President-Elect Trump and Other Near Death Experiences on Praslin

Lying 1,600 km off the coast of Kenya in the Indian Ocean, the island of Praslin seemed like the perfect place to escape the turmoil of the American election. Best of all, the villa my girlfriend and I had rented had no internet, no television, and a radio rendered useless thanks to a broken antenna.

The morning and afternoon of November 9th went by without a hitch. From our vantage point on the top of a hill overlooking all of Praslin, there wasn’t a cloud in the sky. Before leaving the main island of Mahé, I’d had a look at the weather report for the final days of our stay – sunny, clear skies the whole way. But now, the evening before our departure, the skies opened up, unleashing furious shards of lightning and a raging wind that threatened to blow the little villa into the sea.

We weren’t the only ones caught off guard. Sitting on the toilet that night, the largest gecko I’d ever seen peered at me over the shower curtain. This wasn’t the kind of laxative I needed after the questionable mussels I’d had for lunch, but I wasn’t about to try and shoo it away, not when it looked like it could have had me for dinner.

The gecko wasn’t our only visitor. Pint-sized lizards the color of toxic green sludge skittered across the walls in the darkened villa. The electricity had cut out, but they lit up the bedroom and serenaded us with late-night mating calls. The only sound absent was that of the fruit bats, their bloody screeches drowned out by the howling storm.

The jungle had made its way inside, the oppressive humidity turning the sheets as damp as if they had been hanging on the balcony. But it was that lingering uncertainty about the election that made it hardest to sleep. What I wouldn’t have given for a working wi-fi connection …

At half past seven, I climbed out from beneath the mosquito net, making for the kitchen. Other than pulling on a pair of rubber flippers, I ignored the giant pool of water that had seeped in below the patio doors overnight and now engulfed the living room. Spreading a knife dipped in apricot jam over a slice of toast, I was suddenly quite happy that we were leaving that morning. But didn’t I love nature? The thought of getting away from it all? A trio of Godzilla-sized geckos watched as I deliberated. How had they managed to triple in number overnight? I dipped my toast into a glass of soy milk, leaving orange apricot bits floating on the surface. And I hadn’t even checked the bathroom yet …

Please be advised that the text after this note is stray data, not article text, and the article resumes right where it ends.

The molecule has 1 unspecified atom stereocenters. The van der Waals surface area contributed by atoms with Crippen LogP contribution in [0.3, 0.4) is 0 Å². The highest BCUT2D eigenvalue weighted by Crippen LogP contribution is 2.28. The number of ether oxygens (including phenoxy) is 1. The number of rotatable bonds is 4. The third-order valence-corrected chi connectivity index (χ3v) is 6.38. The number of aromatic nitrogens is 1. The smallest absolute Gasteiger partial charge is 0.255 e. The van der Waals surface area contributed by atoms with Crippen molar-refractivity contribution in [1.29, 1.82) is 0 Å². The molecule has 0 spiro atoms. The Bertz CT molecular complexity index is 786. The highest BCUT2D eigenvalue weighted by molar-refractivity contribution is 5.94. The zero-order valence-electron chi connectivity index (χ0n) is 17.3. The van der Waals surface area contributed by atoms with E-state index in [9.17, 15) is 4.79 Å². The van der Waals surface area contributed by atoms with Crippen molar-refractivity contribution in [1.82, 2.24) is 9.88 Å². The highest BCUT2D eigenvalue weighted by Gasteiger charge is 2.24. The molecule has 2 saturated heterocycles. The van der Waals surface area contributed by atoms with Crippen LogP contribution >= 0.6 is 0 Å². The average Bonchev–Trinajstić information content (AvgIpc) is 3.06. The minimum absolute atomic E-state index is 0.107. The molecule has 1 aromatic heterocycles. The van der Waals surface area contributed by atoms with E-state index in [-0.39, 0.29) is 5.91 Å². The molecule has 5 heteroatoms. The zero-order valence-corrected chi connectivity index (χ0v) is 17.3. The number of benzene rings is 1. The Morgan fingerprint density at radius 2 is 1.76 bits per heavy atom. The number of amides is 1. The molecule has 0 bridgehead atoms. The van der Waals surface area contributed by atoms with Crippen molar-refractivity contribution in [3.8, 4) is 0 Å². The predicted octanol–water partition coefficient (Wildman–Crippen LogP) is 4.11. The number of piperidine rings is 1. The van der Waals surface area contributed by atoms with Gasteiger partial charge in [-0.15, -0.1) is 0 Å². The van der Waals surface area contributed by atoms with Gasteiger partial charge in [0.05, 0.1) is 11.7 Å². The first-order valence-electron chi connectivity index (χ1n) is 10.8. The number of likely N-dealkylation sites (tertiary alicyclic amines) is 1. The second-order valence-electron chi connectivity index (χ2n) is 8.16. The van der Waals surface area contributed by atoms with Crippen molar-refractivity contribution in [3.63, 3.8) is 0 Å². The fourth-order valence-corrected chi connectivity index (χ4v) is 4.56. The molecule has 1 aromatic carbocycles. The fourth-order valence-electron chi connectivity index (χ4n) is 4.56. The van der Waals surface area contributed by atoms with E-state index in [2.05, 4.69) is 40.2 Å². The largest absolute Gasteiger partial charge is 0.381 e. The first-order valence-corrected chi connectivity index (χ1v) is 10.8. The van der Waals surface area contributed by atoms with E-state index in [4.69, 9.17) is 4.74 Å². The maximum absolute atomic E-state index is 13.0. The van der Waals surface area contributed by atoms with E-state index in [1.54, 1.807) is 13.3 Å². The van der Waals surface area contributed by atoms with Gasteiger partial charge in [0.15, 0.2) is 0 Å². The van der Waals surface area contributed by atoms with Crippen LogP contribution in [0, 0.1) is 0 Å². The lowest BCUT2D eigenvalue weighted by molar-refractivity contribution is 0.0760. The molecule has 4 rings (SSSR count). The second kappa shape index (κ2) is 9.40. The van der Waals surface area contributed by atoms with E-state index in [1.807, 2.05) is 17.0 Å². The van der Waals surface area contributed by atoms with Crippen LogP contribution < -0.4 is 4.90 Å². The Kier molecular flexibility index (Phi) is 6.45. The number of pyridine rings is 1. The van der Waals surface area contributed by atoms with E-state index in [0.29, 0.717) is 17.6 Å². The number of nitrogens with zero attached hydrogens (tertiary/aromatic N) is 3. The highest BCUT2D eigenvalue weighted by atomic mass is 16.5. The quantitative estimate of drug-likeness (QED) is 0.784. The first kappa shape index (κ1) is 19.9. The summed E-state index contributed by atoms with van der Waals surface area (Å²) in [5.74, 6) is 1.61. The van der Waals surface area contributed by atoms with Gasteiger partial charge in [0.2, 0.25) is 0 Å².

Our boat was scheduled to depart at 10:00 from the jetty, and thankfully the rain abated right at 9:05.  That left plenty of time to make the 20-minute drive to the south side of the island and snag prime seats on the deck of the schooner to La Digue, our final destination.

We loaded the bags into the teal Nissan and set off, navigating the curves leading down the mountain. I switched the car radio on, searching for a signal. Finally, around one bend, a voice came crackling over the speakers. “The world reacted to President-elect Trump’s victory-” it said, before fading back into white noise.

“What?!!” We looked at one another in disbelief. “He won?”

I turned the steering wheel left, away from the mountain, but the car didn’t react – apparently still in shock. The tires kicked up red mud, failing to gain traction. The side of the mountain loomed large through the windshield. The right tire slid into the wide storm drain, followed by a dull thud as the front of the car smacked into the towering wall of rock.

We sat there for a minute, not quite comprehending what had just happened. The Nissan now sat stretched across a small bend in the narrow mountainside road, the wavy rock wall obscuring us from the view of passing cars. There was no guard rail on the left side of the road, only a steep 200-foot plunge into the Indian Ocean.

I slowly edged back onto the muddy road – flinching at the thought of the damage the car must have sustained.

Five minutes later, and nearly at the jetty, a car came screaming up out of the distance towards us. The driver had his whole arm out the window, waving for us to stop. It took a moment to register that it was the car owner. Had he caught sight of the damage? I suddenly regretted the islanders nonchalant way of doing things, or in this case, not doing things … insurance coverage for example.

As he walked towards my door, his eyes drifted across the front of the car. Oh god, I thought, how bad is it?

He motioned for me to roll down the window and leaned his head in, rain running down his face.

“I forgot,” he started apologetically. “There is a ten euro fee for leaving your car at the jetty.”

“Uh, sure.” I said, opening my wallet. Our two cars were stopped in the middle of the road. As the rain came down, a small traffic jam formed.

I handed the ten euro equivalent in Seychellois Rupees to the man, who waved farewell.

Once at the jetty, I got out and circled to the front of the car. There was … nothing. The Nissan had survived a punch from a mountain and was none the worse for wear. Not visibly anyway, which is of course what counted.

As we walked down the jetty, the rain melted away, along with my stress. A sign with the words “Free Public Wi-Fi” came into view. I ignored it, catching sight of a rainbow stretching across the miles of ocean that lay to the east.

Once back home, we would remember Praslin as an island of pounding rain, near death experiences, mutant sized geckos, and President Trump. But today, we were in the islands.

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